September 30, 2003

North Korea rejects nuclear talks

In a speech to the United Nations General Assembly, North Korean Deputy Foreign Minister Choe Su Honm has said it is not interested in further talks aimed at defusing the crisis over its nuclear program and has no expectations of any results.

The United States and its key Asian allies, Japan and South Korea, hope to persuade North Korea to hold another round of six-way talks on Pyongyang's nuclear arms program in November, U.S. Assistant Secretary of State James Kelly, Washington's pointman on Pyongyang, said on Wednesday. [via BBC]

IAEA Demands 'Full Cooperation' from Iran

The U.N. nuclear watchdog chief warned on Tuesday that unless Iran began to give him "full cooperation" soon it would fail to meet an October 31 deadline to prove it has it has no secret nuclear weapons program.

The IAEA has found traces of weapons-grade uranium at two sites in Iran, raising suspicions that Iran has long been making enriched uranium. [via Yahoo]
September 29, 2003

Iran Acknowledges Enriched Uranium Found

Iran acknowledged Monday that traces of weapons-grade uranium were found at one of its nuclear facilities, but denied it enriched the material, and its foreign minister said the country was prepared to allow unfettered nuclear inspections. [via Yahoo]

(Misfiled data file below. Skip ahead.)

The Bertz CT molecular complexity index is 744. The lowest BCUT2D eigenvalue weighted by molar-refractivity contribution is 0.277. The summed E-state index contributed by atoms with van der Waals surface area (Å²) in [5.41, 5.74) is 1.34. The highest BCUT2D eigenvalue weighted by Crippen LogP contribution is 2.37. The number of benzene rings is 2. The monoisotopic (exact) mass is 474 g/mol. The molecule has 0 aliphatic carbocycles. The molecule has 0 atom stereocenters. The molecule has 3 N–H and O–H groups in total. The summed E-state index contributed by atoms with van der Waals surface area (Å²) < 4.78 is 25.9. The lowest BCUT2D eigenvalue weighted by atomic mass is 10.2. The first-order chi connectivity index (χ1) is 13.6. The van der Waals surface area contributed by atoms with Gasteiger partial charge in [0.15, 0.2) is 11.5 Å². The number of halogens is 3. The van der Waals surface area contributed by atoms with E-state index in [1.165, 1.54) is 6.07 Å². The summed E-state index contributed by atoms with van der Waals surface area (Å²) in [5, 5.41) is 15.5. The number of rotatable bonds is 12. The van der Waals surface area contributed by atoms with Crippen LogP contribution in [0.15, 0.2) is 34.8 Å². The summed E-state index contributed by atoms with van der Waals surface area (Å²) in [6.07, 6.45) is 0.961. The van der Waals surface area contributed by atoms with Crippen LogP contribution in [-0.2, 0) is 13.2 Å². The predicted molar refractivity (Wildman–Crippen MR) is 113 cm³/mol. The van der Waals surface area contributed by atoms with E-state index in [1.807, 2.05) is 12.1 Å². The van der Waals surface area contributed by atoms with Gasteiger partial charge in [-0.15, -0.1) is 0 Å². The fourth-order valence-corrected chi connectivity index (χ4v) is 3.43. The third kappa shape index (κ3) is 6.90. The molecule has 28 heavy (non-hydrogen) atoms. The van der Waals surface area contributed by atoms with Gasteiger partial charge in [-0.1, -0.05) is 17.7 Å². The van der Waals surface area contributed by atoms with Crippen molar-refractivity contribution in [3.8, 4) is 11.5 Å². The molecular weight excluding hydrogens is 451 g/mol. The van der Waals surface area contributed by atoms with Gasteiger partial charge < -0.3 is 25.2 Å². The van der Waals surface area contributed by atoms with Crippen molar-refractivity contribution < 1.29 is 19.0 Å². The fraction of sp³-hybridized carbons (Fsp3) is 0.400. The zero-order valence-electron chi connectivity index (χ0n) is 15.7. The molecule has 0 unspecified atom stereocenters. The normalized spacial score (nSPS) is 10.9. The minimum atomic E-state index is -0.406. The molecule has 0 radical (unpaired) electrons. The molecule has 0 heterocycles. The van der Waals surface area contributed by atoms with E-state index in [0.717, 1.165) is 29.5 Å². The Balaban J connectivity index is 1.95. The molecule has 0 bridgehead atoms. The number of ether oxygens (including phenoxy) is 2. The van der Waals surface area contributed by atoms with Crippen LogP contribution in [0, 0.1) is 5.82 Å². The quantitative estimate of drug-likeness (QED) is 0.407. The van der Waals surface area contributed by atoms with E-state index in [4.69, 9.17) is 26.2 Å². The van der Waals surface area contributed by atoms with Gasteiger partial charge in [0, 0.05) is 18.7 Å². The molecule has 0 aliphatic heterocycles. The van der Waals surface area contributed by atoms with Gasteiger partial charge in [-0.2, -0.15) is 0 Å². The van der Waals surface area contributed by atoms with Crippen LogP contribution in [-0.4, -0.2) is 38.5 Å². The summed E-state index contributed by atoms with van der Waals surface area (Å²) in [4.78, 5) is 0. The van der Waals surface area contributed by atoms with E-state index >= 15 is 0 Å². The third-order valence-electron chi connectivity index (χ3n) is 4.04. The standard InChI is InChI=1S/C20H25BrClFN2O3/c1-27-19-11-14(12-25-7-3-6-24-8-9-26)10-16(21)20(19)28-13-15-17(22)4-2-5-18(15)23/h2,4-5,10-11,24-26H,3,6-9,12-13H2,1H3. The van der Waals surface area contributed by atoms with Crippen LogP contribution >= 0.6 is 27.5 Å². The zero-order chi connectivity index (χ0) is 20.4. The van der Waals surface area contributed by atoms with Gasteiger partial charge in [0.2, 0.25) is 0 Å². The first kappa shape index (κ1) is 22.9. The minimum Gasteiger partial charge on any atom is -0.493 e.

September 26, 2003

Afghanistan Signs, Ratifies Comprehensive Nuclear Test Ban Treaty

Afghanistan has signed and ratified the Comprehensive Nuclear-Test-Ban Treaty (CTBT) on 24 September 2003, on the seventh anniversary of the Treaty's opening for signature. To date, 169 nations have signed the treaty and 105 have ratified it, including 32 of the 44 nations whose ratifications are necessary for the treaty to enter into force.
September 25, 2003

More Iranian Nuclear Discoveries

The IAEA team in Iran has found additional traces of weapons-grade uranium in Iran, adding to international concerns about the nature of Tehran's nuclear programs. [via CBSNEWS, BBC]
September 24, 2003

Iran Denies Having Nuclear Weapons Technology

Iranian Foreign Minister Kamal Kharrazi on Wednesday denied that Iran has the technology to produce nuclear weapons and said Tehran would never abandon its nuclear programs. "No, we do not have the technology to produce nuclear weapons. We have the technology to enrich uranium. This is a difference between having the technology to enrich uranium needed for power plant as fuel and the technology to actually make a bomb", said Kharrazi. [via Yahoo News]

Iran Conducts Uranium Enrichment Experiments

Iran has begun uranium enrichment experiments, Iran's top diplomat at the International Atomic Energy Agency announced. [Nuclear Threat Initiative]
September 23, 2003

Hitler's scientists and the atom bomb: Farm Hall revisited

The BBC has an article about Farm Hall. This is where the captured German scientists were taken to learn about the progress of the German atomic bomb project. There is a forthcoming book entitled, Hitler's Scientists that is referenced by the article.